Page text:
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BY TRAV S.D. | Over the course of her long career, Mink Stole has been associated with many shocking projects. But the big shock about her new CD, “Do Re Mink,” is how tasteful it is. After all, her frequent collaborator John Waters wrote the book on bad taste — literally (it’s called “Shock Value: A Tasteful Book About Bad Taste”). So I think I can be forgiven for expecting the album to contain punk music, something sort of Patti Smith-like. Or perhaps some sort of big tacky parody. One can easily picture something along the lines of Tracey Ullman’s 1983 hit song and video, “They Don’t Know.” But while Stole’s most famous screen characters can best be described as monstrous, in real life she comes off as warm, gentle and — a most surprisingly — normal, a sort of Baby Boomer Shirley Jones.
CD delivers a theatrically emotional, quiet cabaret set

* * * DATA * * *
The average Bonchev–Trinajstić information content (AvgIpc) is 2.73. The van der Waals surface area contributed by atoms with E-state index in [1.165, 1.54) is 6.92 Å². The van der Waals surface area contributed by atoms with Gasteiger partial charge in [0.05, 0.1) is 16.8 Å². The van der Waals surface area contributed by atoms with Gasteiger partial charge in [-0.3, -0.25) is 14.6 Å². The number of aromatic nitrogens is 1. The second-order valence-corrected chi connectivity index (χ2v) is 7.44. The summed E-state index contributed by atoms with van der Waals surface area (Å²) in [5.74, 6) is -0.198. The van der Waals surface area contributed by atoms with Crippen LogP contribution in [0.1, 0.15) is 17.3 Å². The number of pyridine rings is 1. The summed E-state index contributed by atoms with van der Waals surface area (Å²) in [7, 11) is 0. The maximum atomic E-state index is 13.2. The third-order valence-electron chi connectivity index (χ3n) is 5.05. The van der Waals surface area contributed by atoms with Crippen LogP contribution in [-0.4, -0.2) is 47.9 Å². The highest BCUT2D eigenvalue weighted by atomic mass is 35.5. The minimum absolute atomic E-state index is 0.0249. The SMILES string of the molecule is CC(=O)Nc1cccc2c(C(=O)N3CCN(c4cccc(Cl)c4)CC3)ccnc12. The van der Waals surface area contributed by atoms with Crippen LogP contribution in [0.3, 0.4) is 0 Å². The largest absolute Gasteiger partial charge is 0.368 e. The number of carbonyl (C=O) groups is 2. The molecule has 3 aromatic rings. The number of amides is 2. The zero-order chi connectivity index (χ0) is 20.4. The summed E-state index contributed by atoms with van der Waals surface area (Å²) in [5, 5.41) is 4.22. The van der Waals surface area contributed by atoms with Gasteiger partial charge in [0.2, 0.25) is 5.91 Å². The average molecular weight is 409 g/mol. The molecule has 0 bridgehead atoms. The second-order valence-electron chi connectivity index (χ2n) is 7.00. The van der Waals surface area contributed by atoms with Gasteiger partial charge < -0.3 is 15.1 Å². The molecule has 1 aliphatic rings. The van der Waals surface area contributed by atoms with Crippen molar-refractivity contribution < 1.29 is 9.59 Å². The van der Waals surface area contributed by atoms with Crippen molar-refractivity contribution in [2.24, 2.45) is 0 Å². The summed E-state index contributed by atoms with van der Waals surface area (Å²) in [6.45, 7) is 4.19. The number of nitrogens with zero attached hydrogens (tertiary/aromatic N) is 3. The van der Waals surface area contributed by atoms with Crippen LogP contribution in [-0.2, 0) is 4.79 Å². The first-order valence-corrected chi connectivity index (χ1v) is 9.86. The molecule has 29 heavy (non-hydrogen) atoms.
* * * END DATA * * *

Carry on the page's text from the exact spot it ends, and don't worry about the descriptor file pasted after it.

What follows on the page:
Compared with my preconceptions, “Do Re Mink” is what I would describe as a quiet cabaret set. It’s not without funny nods to her famous persona, though. Tunes include the theme song to the Waters film “Female Trouble” and an anthem to Baltimore by Randy Newman. Most of the tracks are jazzy and piano-based, and like I say, quiet, with a brushed drums kind of mood. Mink’s voice is lovely, relaxed and theatrically emotional. Almost all of the songs have some kind of ironic edge, subtly juxtaposed with her straight-faced renditions, which must go over like gangbusters in live performance. One of the highlights of the record is her French language version of the 1966 Sonny and Cher classic “Bang Bang (I Shot My Baby Down).” But the best new find of the bunch has to be a tune called “No Nose Nanook,” a mock lament about an Eskimo girl with a very special handicap. It seems this is the Mink Stole record fans were expecting after all.
“Do Re Mink” can be purchased by visiting minkstole.com ($15, $25 for an autographed copy).